Sermons

pastorEric aug2014Sermon for 4th Epiphany

Abundant Life for All
By The Rev. Eric Christopher Shafer -

My first call was to be pastor of Holy Trinity Memorial Lutheran Church in Catasauqua, Pennsylvania, a small community just north of Allentown. I expected to be serving a community of the so-called Pennsylvania “Dutch” people, Pennsylvanians of German background, but when Kris and I arrived in Catasauqua we found it to be an old iron and silk mill town, with many people of eastern European background.

 

And they were mostly wonderful people. I served there for more than seven years and, especially in the last few years, they were very good years.

 

Today’s Gospel lesson, St. Mark’s report of the beginning of Jesus’ public ministry and Jesus’ first miracle, the healing of a man with what Mark calls an “unclean spirit,” this Gospel lesson reminded me of a family in that Catasauqua congregation, well, actually, of two families.

 

I liked the people of Holy Trinity, Catasauqua. Today’s text reminded me of two families, three generations each, not every Sunday folks but still regular worshippers. These families were related.

 

And, they were not speaking with each other. Actually, they had not spoken to each other in years, even generations.

 

I liked them both. They were working class folks, with clean modest homes. They gathered regularly with their branch of the family. They were hunters during hunting season. They went camping on vacations. A big vacation was a trip to Disney World. Honest, hard-working – you probably know good folks like them.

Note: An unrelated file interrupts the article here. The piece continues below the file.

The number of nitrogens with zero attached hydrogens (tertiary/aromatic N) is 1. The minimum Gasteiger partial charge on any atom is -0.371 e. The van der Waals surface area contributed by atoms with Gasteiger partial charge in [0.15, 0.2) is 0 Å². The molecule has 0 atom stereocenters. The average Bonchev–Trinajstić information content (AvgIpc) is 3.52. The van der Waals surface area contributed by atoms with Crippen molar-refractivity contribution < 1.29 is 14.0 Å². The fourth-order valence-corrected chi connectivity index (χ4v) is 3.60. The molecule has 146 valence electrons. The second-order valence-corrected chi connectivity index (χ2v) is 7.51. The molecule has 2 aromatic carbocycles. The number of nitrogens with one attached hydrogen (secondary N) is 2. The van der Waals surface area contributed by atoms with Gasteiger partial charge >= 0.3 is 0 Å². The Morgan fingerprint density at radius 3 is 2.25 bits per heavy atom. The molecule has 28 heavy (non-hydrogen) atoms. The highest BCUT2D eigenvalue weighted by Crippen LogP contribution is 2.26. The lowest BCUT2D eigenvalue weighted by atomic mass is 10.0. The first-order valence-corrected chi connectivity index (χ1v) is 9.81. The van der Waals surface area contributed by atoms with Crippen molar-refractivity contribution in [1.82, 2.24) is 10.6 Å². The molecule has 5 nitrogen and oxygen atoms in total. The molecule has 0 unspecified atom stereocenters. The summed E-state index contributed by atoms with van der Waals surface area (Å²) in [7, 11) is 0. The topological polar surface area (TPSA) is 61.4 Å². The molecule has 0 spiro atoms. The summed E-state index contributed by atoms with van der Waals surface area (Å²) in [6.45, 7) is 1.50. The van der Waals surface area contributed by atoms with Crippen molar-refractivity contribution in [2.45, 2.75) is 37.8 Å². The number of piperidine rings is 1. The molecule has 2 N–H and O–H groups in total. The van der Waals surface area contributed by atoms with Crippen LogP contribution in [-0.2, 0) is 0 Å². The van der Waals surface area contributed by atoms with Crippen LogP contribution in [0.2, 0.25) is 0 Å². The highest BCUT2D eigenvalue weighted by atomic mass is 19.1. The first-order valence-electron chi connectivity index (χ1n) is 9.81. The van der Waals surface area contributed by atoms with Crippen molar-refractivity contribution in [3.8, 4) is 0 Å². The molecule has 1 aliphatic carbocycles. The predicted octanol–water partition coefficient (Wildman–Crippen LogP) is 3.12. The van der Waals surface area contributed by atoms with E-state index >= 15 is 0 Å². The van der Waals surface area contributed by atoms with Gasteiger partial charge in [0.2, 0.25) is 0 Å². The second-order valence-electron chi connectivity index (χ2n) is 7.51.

And they were not speaking to each other.

 

quote godOpposesThe reason I thought of these families this week is that I believe today’s text is not about “unclean spirits,” a term I believe has been misused in interpretations of this text over the years. It is also not just a miraculous healing by Jesus, as wonderful as it was. It is, I believe, at heart, a text that tells us something about God and the nature of God’s love for everyone.



God is opposed to anything and everything that prevents us from having an abundant life. God stands against all the forces that are keeping us down. God is even prepared to go to battle, to fight for us, to oppose all those who want to rob us, and everyone, of lives of joy, meaning and purpose.